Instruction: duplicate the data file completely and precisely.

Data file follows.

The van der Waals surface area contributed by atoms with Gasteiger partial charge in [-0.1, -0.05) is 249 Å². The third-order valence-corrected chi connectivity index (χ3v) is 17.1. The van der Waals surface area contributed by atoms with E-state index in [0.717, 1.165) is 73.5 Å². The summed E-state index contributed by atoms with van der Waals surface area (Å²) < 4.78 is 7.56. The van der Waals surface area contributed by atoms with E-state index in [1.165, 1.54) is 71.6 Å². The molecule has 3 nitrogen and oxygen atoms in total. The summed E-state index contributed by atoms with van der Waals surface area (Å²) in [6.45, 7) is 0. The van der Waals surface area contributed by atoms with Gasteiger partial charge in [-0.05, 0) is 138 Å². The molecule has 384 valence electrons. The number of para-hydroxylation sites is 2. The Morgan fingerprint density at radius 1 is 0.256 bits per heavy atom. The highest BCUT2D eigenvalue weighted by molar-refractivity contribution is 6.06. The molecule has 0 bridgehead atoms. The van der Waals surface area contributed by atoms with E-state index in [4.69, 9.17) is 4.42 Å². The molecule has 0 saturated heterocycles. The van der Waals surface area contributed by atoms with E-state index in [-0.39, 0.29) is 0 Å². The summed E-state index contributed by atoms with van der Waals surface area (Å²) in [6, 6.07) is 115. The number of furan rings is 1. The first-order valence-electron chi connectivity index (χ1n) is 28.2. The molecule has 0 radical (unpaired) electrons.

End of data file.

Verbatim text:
The van der Waals surface area contributed by atoms with Gasteiger partial charge in [-0.1, -0.05) is 249 Å². The third-order valence-corrected chi connectivity index (χ3v) is 17.1. The van der Waals surface area contributed by atoms with E-state index in [0.717, 1.165) is 73.5 Å². The summed E-state index contributed by atoms with van der Waals surface area (Å²) < 4.78 is 7.56. The van der Waals surface area contributed by atoms with E-state index in [1.165, 1.54) is 71.6 Å². The molecule has 3 nitrogen and oxygen atoms in total. The summed E-state index contributed by atoms with van der Waals surface area (Å²) in [6.45, 7) is 0. The van der Waals surface area contributed by atoms with Gasteiger partial charge in [-0.05, 0) is 138 Å². The molecule has 384 valence electrons. The number of para-hydroxylation sites is 2. The Morgan fingerprint density at radius 1 is 0.256 bits per heavy atom. The highest BCUT2D eigenvalue weighted by molar-refractivity contribution is 6.06. The molecule has 0 bridgehead atoms. The van der Waals surface area contributed by atoms with E-state index in [4.69, 9.17) is 4.42 Å². The molecule has 0 saturated heterocycles. The van der Waals surface area contributed by atoms with E-state index in [-0.39, 0.29) is 0 Å². The summed E-state index contributed by atoms with van der Waals surface area (Å²) in [6, 6.07) is 115. The number of furan rings is 1. The first-order valence-electron chi connectivity index (χ1n) is 28.2. The molecule has 0 radical (unpaired) electrons.